March 29, 2022 | Tuesday
By the year 2050, an additional two billion people are projected to live on Earth. While demand for food will increase by more than 60%, today’s agricultural practices are not likely to handle the increased production of food needed to feed the entire population. Food production capacities need to improve everywhere, but not at the expense of the environment.
While agriculture is an important driver of Kosovo’s economic growth, most of the farms are small (less than 5 hectares) and farming is done primarily for subsistence purposes. In addition to the small farm size constraint, agricultural productivity in Kosovo is faced with numerous other challenges such as outdated technology, lack of agricultural extension services, and inability to export certain agricultural products (e.g., animal-source foods).
The primary goal of most subsistence farmers is to improve of yields and generate increased income. Unfortunately, many of Kosovo’s farmers struggle with inefficient production of crops and livestock that limits their income. These struggles are largely caused by the lack of access to modern genetic material (plant seeds and breeds of improved livestock) and to modern technical information that would assist farmers in shifting toward more sustainable and environmentally-friendly farming methods that would improve yields while also preserving (if not improving) the productivity of their most important natural resource – land.
Because of the small farm size in Kosovo, it is crucial to adopt sustainable farming methods (e.g., crop rotation, cover crops, buffer strips, integrated pest management) that encourage soil improvement and natural resource protection. Doing so will reduce farmers’ needs for inputs and thus operational costs for farmers. Drip irrigation, for example, is scarcely used in Kosovo, yet it is a highly efficient water conservation technique that should be practiced more. Crop rotation (planting different kinds of crops on the same parcel of land over time to replenish the soil) is another practice that needs to be more widely adopted. Farmers need to understand that depletion of nutrients from agricultural land will hurt them economically because of the damage done to the land.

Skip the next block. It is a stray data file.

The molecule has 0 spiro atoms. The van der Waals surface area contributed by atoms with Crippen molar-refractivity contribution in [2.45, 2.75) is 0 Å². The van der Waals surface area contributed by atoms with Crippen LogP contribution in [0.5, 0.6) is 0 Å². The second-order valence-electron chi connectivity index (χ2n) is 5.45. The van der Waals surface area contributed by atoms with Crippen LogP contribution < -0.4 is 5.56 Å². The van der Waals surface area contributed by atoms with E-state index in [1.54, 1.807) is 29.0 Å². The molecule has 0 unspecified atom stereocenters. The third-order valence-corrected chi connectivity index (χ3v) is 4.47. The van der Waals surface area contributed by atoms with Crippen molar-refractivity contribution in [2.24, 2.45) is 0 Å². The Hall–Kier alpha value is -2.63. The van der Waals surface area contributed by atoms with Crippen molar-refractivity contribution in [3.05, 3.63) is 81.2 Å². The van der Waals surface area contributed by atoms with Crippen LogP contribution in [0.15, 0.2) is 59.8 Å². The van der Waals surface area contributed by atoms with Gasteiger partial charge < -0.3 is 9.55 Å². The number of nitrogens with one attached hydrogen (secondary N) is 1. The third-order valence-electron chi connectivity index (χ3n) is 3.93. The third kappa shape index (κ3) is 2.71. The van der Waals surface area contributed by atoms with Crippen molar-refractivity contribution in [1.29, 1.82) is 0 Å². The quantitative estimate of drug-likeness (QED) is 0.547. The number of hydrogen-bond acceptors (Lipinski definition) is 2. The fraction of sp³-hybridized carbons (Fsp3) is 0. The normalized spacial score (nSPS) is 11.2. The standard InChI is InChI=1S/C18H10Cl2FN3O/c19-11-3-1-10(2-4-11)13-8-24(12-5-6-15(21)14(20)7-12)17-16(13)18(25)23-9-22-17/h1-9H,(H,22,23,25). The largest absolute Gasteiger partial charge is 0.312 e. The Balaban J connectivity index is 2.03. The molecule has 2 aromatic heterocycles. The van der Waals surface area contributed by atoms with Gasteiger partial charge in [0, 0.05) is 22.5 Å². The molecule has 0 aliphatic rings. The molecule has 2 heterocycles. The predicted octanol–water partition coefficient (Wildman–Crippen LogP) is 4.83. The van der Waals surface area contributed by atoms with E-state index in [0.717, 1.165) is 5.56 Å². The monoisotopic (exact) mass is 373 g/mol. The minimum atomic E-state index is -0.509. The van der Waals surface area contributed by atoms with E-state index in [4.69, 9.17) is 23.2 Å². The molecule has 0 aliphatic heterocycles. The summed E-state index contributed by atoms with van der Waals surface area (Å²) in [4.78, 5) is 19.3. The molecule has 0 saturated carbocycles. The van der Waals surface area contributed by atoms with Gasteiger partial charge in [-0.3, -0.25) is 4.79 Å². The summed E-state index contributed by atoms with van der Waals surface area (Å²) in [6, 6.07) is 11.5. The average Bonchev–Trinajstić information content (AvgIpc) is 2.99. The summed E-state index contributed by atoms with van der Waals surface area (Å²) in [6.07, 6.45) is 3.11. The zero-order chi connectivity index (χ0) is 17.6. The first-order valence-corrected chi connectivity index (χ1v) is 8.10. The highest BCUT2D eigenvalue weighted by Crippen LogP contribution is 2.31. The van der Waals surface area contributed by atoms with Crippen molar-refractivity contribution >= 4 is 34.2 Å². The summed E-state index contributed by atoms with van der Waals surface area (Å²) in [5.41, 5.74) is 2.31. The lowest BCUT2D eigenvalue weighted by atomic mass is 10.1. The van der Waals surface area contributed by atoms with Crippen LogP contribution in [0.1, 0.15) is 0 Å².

There are various procedures/techniques that fall under the definition of “sustainable” agricultural methods. It is important to note that sustainable agriculture implies a dynamic system that integrates various levels of production, and reducing use of pesticides, for example, does not mean that a farmer is producing sustainably. Kosovo needs to adopt policies and incentives that help farmers develop sustainable methods, and in the process preserve our natural resources, improve rural incomes, and enhance national food security. When we promote rural economic development, we are lifting many out of poverty as well as promoting ethnic and gender equity and long-term economic viability of our country.
Writes: Albulena Basha – MS in Economics and Sustainable Agriculture, Iowa State University